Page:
Almost 27 years ago, the U.S. Supreme Court decided Graham v. Connor and established that claims of excessive force by law enforcement officers should be judged under an “objective reasonableness” standard. In the years since, some people, including many criminal defense attorneys, have suggested that officers should be held to a different standard. What these attorneys fail to mention is that many of their own professional decisions are judged under this exact same “objective reasonableness” standard.
There has been an increase in scrutiny of police use of force in recent years. Some have taken aim at the Graham decision, calling it too broad or not enough, saying it “gives police a free pass” and fails to “answer adequately the most basic questions about police uses of force.” One civil rights attorney argued that recent court decisions are “not a path towards justice but rather a series of obstacles to holding police accountable for civil rights violations.” In some places, legislators have proposed laws that would change the Graham standard.
Police executives, agencies and associations have weighed in on all sides of the issue. Some suggest that “objective reasonableness” is not good enough. Some want to require very specific use of force rules. Some want to use facts not known at the time of the use of force incident to decide whether an officer acted appropriately. Some want to judge officers’ actions based on the outcome of the incident.
Five years before the Graham decision, the U.S. Supreme Court decided Strickland v. Washington. Strickland challenged his murder conviction on the grounds that his defense attorney was ineffective. This is a far cry from a police use of force case but, as you will see, the similarities are remarkable.
Admittedly, the stakes are high in a criminal trial and lawyers do have to make split-second decisions. But criminal defense attorneys have days, weeks and months to prepare and to consider alternatives, and the defense attorney’s own life is not usually at stake. Contrast this with the split-second use of force decisions that law enforcement officers make in circumstances that are tense, uncertain and rapidly unfolding.
Let’s take a closer look at this case and how it can inform our understanding of the Graham standard.
Objective Reasonableness. In discussions about the police use of force, it’s rarely mentioned that the current objective reasonableness standard is also used to judge criminal defense counsel. In Strickland, the court wrote, “When a convicted defendant complains of the ineffectiveness of counsel’s assistance, the defendant must show that counsel’s representation fell below an objective standard of reasonableness” (Strickland v. Washington, 466 U.S. 668 (1984) at 687).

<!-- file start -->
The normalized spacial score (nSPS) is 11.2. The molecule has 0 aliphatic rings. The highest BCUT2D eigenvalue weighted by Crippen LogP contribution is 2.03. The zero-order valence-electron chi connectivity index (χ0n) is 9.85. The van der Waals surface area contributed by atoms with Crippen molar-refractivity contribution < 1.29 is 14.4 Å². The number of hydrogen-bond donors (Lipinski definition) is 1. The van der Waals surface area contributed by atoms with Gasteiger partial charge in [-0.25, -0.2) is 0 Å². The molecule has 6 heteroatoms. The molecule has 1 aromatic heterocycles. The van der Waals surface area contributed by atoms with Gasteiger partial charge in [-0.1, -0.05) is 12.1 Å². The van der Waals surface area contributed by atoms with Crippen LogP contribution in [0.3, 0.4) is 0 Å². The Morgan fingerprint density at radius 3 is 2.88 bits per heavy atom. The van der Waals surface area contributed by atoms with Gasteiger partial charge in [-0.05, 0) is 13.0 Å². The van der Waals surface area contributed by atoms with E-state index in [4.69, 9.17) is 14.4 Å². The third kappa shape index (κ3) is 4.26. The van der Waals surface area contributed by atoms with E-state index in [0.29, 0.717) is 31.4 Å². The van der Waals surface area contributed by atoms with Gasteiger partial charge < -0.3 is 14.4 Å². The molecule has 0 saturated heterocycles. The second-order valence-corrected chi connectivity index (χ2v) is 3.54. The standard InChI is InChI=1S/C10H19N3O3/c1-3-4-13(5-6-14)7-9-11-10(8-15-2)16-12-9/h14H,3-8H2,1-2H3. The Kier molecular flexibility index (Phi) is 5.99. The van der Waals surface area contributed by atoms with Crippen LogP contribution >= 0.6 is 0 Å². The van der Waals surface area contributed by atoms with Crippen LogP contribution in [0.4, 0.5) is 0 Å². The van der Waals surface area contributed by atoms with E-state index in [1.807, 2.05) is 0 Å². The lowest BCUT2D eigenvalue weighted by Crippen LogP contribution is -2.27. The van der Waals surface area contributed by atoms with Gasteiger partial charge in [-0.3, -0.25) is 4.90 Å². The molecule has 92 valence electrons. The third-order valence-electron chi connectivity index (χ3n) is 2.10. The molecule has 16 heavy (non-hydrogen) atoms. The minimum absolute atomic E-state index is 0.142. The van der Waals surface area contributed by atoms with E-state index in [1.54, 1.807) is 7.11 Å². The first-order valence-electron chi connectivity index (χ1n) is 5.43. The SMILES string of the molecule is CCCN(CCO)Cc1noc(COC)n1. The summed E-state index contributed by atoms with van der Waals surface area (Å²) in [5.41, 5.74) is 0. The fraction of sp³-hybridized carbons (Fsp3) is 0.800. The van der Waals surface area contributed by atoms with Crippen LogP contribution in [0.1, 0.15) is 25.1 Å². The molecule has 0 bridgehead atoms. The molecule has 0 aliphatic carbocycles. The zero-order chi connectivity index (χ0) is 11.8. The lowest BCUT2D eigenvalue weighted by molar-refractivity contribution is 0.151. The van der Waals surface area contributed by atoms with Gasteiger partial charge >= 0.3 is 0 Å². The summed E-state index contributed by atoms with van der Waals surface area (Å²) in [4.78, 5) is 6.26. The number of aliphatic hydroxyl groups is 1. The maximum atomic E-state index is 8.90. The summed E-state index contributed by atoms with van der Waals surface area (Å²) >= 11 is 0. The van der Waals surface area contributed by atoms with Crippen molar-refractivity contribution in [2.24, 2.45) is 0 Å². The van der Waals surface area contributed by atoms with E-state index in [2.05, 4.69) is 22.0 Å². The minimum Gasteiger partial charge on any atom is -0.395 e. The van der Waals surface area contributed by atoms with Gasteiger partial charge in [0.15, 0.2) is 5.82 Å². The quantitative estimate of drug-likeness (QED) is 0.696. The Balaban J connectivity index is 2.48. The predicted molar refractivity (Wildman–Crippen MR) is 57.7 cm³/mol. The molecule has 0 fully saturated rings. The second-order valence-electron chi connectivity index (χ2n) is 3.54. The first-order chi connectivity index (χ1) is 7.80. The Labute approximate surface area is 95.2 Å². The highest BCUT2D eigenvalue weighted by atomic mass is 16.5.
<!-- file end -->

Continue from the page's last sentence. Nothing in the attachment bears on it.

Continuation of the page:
Specific Rules. One proposal that sometimes comes up in the police use of force debate is to judge officer actions using very specific rules. Here is what the Strickland court said about using specific guidelines to judge the decisions of a criminal defense attorney:
More specific guidelines are not appropriate. No particular set of detailed rules … can satisfactorily take account of the variety of circumstances faced by defense counsel or the range of legitimate decisions regarding how best to represent a criminal defendant. Any such set of rules would … restrict the wide latitude counsel must have in making tactical decisions. Indeed, the existence of detailed guidelines for representation could distract counsel from the overriding mission of vigorous advocacy of the defendant’s cause” (Id. at 688-689).
Hindsight. Some people want to consider facts not known to the officer, or the outcome of the situation, to judge a use of force. A key aspect of Graham is the direction that we not judge police use of force with “20/20 hindsight.” Consider the classic example of an officer who reasonably believes an individual is pointing a gun at the officer but it is later determined that the object is harmless.
Here is what the Strickland court thought about using hindsight to judge a criminal defense attorney’s conduct:
A fair assessment of attorney performance requires that every effort be made to eliminate the distorting effects of hindsight, to reconstruct the circumstances of counsel’s challenged conduct, and to evaluate the conduct from counsel’s perspective at the time. Thus, a court deciding an actual ineffectiveness claim must judge the reasonableness of counsel’s challenged conduct on the facts of the particular case, viewed as of the time of counsel’s conduct” (Id. at 689). It is all too tempting for a defendant to second-guess counsel’s assistance after conviction or adverse sentence, and it is all too easy for a court, examining counsel’s defense after it has proved unsuccessful, to conclude that a particular act or omission of counsel was unreasonable” (Id. at 689).
It is rare that a criminal trial proceeds exactly as either side can plan or predict. It is neither reasonable nor fair to defense counsel to judge their performance based on hindsight, outcome or facts not known at the time of trial.
Presumption of Reasonableness. When evaluating the conduct of a criminal defense attorney, the courts actually move a step further than the Graham decision: They explicitly presume that the attorney’s conduct was reasonable. As the Strickland court noted, “[A] court must indulge a strong presumption that counsel’s conduct falls within the wide range of reasonable professional assistance” (Id. at 689).
Both Graham and Strickland reflect the understanding that lawyers and law enforcement officers alike are fallible, imperfect human beings and should be judged accordingly. When people suggest that Graham affords some special protection to law enforcement, we should remind them that the standard in Graham is a fair, just and logical standard used to judge the behavior of others—often in situations far less stressful, dangerous and complex than police use of force incidents.